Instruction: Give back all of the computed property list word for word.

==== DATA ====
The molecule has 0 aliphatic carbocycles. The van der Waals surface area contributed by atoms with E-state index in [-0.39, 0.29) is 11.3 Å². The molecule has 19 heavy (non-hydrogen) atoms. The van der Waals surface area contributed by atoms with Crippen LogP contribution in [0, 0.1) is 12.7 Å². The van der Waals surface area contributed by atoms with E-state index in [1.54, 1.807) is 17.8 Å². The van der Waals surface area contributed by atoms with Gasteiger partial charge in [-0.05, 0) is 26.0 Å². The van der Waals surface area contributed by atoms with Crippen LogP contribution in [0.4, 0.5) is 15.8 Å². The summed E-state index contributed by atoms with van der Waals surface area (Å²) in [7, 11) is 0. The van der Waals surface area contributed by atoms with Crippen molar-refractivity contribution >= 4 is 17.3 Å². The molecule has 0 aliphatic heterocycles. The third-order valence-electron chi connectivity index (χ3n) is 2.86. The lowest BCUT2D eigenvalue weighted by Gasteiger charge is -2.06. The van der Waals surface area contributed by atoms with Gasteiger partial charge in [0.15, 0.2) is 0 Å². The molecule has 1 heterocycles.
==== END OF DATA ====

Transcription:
The molecule has 0 aliphatic carbocycles. The van der Waals surface area contributed by atoms with E-state index in [-0.39, 0.29) is 11.3 Å². The molecule has 19 heavy (non-hydrogen) atoms. The van der Waals surface area contributed by atoms with Crippen LogP contribution in [0, 0.1) is 12.7 Å². The van der Waals surface area contributed by atoms with E-state index in [1.54, 1.807) is 17.8 Å². The van der Waals surface area contributed by atoms with Gasteiger partial charge in [-0.05, 0) is 26.0 Å². The van der Waals surface area contributed by atoms with Crippen LogP contribution in [0.4, 0.5) is 15.8 Å². The summed E-state index contributed by atoms with van der Waals surface area (Å²) in [7, 11) is 0. The van der Waals surface area contributed by atoms with Crippen molar-refractivity contribution >= 4 is 17.3 Å². The molecule has 0 aliphatic heterocycles. The third-order valence-electron chi connectivity index (χ3n) is 2.86. The lowest BCUT2D eigenvalue weighted by Gasteiger charge is -2.06. The van der Waals surface area contributed by atoms with Gasteiger partial charge in [0.15, 0.2) is 0 Å². The molecule has 1 heterocycles.